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A mood of cautious optimism abides as Otago and Southland people await this morning's announcement from Acting Director-general of Health Andrew Bridgman about the future of neurosurgery.
His decision comes after more than three months of campaigning by thousands of Southern people - and the Otago Daily Times - who want to see neurosurgery retained in Dunedin.
People have in recent weeks been impatient to see the outcome of their action, which included thousands marching in the streets, sending thousands of forms to Health Minister Tony Ryall, more than 55,000 signatures on petitions to Parliament, more than 20,000 joining an online protest site and large turnouts to public meetings.
Mr Bridgman will make today's announcement at a special media briefing in Wellington late this morning, informed by the report of the three-person South Island Neurosurgical Service Expert Panel headed by Anne Kolbe.
Mrs Kolbe, an Auckland paediatric surgeon and Auckland University clinical school head, Adelaide neurosurgeon Glenn McCulloch and consumer advocate David Russell were given the task of advising Mr Bridgman on the future service after the Canterbury and Southern boards could not agree how it should be set up.
Canterbury wanted a service with all six neurosurgeons there, while Southern wanted two neurosurgeons retained in Dunedin.
While some of those associated with the campaign were reluctant to comment yesterday on their hopes for today's announcement, veteran Dunedin North MP and former Labour health minister Pete Hodgson said he was " very confident the result will be good for the South".
While he had no inkling of what was in the top secret report, there was "no way" the Government could adopt the proposal to have a one-site service in Christchurch following the recent campaign.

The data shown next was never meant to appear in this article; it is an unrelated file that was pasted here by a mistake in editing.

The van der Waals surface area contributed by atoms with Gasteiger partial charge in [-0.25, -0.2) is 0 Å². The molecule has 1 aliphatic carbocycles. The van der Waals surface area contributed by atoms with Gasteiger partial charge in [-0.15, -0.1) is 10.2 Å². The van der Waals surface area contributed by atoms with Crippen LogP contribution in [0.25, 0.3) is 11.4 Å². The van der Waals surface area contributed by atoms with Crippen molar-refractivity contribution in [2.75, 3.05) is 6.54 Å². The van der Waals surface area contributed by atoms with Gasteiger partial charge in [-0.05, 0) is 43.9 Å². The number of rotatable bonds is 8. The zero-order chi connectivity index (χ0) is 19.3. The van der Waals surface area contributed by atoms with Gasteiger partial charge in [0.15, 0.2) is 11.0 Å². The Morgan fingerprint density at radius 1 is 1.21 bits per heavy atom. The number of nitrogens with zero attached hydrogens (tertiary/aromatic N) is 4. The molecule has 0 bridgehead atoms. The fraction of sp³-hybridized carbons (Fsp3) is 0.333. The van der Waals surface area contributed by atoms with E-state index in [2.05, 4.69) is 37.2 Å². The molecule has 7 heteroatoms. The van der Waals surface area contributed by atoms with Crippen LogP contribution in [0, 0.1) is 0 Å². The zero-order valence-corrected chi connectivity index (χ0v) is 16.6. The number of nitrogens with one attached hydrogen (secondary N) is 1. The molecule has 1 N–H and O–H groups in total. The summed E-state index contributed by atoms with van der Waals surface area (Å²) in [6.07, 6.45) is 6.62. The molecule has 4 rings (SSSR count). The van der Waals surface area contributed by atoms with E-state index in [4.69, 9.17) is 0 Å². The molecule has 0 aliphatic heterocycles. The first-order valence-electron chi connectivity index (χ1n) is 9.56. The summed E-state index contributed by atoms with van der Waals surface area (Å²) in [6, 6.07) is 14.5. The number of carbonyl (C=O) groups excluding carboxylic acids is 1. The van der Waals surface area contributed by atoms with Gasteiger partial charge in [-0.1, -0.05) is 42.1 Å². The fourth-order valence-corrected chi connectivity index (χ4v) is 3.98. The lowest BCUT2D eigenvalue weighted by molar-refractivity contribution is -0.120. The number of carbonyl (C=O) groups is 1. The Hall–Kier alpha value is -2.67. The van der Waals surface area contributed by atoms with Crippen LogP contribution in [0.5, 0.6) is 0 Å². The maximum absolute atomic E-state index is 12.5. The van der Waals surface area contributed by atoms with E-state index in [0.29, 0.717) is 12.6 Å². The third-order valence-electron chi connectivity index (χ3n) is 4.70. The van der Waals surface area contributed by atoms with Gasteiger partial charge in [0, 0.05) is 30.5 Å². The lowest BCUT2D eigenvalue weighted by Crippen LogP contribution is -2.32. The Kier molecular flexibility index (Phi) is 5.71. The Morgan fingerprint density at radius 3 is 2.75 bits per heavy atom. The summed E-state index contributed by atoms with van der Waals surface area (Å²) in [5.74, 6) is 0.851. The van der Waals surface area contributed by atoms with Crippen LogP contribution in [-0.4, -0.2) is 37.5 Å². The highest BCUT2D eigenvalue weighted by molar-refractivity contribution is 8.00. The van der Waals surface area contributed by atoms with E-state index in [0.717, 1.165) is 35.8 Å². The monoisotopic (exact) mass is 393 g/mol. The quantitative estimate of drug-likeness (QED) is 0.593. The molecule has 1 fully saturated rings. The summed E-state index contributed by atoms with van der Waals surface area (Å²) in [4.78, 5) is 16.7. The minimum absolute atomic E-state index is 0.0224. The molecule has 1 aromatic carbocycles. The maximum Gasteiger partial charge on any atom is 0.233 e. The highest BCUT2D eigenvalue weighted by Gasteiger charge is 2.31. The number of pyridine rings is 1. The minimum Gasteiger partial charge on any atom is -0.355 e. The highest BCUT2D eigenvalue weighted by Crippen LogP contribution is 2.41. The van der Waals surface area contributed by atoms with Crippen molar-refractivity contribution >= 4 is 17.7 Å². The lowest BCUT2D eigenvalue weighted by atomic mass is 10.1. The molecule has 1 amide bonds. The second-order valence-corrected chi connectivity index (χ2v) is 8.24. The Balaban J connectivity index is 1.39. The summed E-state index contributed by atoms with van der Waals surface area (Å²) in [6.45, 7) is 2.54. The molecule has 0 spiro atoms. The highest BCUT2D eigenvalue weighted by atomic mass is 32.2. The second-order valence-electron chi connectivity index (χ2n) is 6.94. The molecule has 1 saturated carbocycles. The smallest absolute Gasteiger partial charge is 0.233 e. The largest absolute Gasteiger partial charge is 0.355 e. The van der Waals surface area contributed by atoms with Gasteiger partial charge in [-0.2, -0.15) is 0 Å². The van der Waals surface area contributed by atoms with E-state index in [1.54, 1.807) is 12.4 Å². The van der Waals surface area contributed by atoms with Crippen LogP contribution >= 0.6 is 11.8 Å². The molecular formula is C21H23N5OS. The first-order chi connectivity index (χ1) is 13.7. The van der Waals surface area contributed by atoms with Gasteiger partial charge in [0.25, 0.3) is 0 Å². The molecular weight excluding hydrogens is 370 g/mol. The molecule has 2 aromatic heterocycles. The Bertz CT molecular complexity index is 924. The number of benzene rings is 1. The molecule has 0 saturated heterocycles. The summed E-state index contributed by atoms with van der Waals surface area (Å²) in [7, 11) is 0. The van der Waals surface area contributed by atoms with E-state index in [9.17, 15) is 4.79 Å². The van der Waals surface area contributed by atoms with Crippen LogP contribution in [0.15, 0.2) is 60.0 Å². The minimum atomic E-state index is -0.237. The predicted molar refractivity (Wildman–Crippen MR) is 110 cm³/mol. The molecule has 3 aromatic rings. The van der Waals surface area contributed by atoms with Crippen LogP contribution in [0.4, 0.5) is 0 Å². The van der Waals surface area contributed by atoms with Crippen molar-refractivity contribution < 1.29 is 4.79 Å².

"It's been game over for months and months".
The campaign, while it should not have been necessary, had been good for the regions and the newly formed Southern District Health Board, as the Otago and Southland parts had "acted as one".
Mr Hodgson said if he was wrong and the announcement went against a service in Dunedin, the two neurosurgeons appointed by Southern District Health Board chief executive Brian Rousseau would "come to town and that will be it", no matter how many board chairman were dismissed - a reference to Mr Ryall's recent decision not to reappoint chairman Errol Millar.
A negative decision for the region would be met by a popular and "very well-informed uprising", Mr Hodgson said.
The co-organiser of the Keep Neurosurgery in Dunedin facebook campaign, Prof Samuel Mann, said he would be "extremely surprised", given the approach of the panel and the types of questions it was asking and information being gathered, if the announcement did not go in favour of a service being retained in Dunedin.
He had been impressed with the panel's ability to listen and to "mirror their understandings back to us".
Prof Mann did not want to be portrayed as "cocky" about the possible announcement, but could not see how the panel could meet the needs that "they have agreed are real needs" by opting for a one-site proposal.
No matter what the outcome, going through the process had set a precedent for understanding about health services, not just in cities like Dunedin and Invercargill but in places such as Te Anau.
He was hopeful the report could be used as a way of looking at health service provision in other areas.
Richard Thomson, former Otago board chairman and fellow facebook campaign organiser, said he had not seen the report but felt the panel approach had been thorough and he could not see it could come up with a Canterbury-only proposal.
Given his respect for the panel and its work, he said he probably had to accept its findings.
"I will feel that I have done the absolute best I can."
He hoped that whatever the panel proposed, people would "just get on with trying to make it work".
Mr Thomson considered it fairly likely there would be some form of external governance involved in whatever was planned.
This was something the panel had asked many questions about.
Dunedin National list MP Michael Woodhouse said people needed to remember the review had been a clinical one and not a political one, despite Labour members' attempts to make it a political argument.
Decisions about the delivery of health services were best made by boards and clinicians if possible and he hoped some progress would be made on that regardless of today's decision.
He was confident the process had given everybody involved a " really good hearing" and optimistic such a sound process would deliver a good outcome for Otago and Southland.